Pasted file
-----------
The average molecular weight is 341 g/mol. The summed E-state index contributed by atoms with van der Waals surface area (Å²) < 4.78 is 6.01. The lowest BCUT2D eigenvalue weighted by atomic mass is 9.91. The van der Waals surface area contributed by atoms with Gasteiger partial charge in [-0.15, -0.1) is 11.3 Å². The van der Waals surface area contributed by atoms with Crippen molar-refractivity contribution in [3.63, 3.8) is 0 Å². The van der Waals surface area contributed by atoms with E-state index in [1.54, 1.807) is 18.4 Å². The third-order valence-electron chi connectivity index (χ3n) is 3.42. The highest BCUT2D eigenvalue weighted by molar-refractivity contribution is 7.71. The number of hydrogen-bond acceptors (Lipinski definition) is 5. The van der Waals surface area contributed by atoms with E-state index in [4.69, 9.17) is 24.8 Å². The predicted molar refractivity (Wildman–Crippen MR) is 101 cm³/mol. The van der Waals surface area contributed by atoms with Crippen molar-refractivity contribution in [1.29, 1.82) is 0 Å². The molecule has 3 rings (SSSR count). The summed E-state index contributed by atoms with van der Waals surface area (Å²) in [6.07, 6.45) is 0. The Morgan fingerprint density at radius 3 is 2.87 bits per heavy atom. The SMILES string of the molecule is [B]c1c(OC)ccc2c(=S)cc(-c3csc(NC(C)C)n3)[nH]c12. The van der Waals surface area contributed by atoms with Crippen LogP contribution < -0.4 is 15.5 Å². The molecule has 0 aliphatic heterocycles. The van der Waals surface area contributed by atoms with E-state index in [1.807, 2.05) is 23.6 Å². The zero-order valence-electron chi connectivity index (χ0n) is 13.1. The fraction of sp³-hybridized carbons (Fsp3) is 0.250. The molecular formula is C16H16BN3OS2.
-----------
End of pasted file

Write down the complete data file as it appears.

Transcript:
The average molecular weight is 341 g/mol. The summed E-state index contributed by atoms with van der Waals surface area (Å²) < 4.78 is 6.01. The lowest BCUT2D eigenvalue weighted by atomic mass is 9.91. The van der Waals surface area contributed by atoms with Gasteiger partial charge in [-0.15, -0.1) is 11.3 Å². The van der Waals surface area contributed by atoms with Crippen molar-refractivity contribution in [3.63, 3.8) is 0 Å². The van der Waals surface area contributed by atoms with E-state index in [1.54, 1.807) is 18.4 Å². The third-order valence-electron chi connectivity index (χ3n) is 3.42. The highest BCUT2D eigenvalue weighted by molar-refractivity contribution is 7.71. The number of hydrogen-bond acceptors (Lipinski definition) is 5. The van der Waals surface area contributed by atoms with E-state index in [4.69, 9.17) is 24.8 Å². The predicted molar refractivity (Wildman–Crippen MR) is 101 cm³/mol. The van der Waals surface area contributed by atoms with Crippen molar-refractivity contribution in [1.29, 1.82) is 0 Å². The molecule has 3 rings (SSSR count). The summed E-state index contributed by atoms with van der Waals surface area (Å²) in [6.07, 6.45) is 0. The Morgan fingerprint density at radius 3 is 2.87 bits per heavy atom. The SMILES string of the molecule is [B]c1c(OC)ccc2c(=S)cc(-c3csc(NC(C)C)n3)[nH]c12. The van der Waals surface area contributed by atoms with Crippen LogP contribution < -0.4 is 15.5 Å². The molecule has 0 aliphatic heterocycles. The van der Waals surface area contributed by atoms with E-state index in [1.807, 2.05) is 23.6 Å². The zero-order valence-electron chi connectivity index (χ0n) is 13.1. The fraction of sp³-hybridized carbons (Fsp3) is 0.250. The molecular formula is C16H16BN3OS2.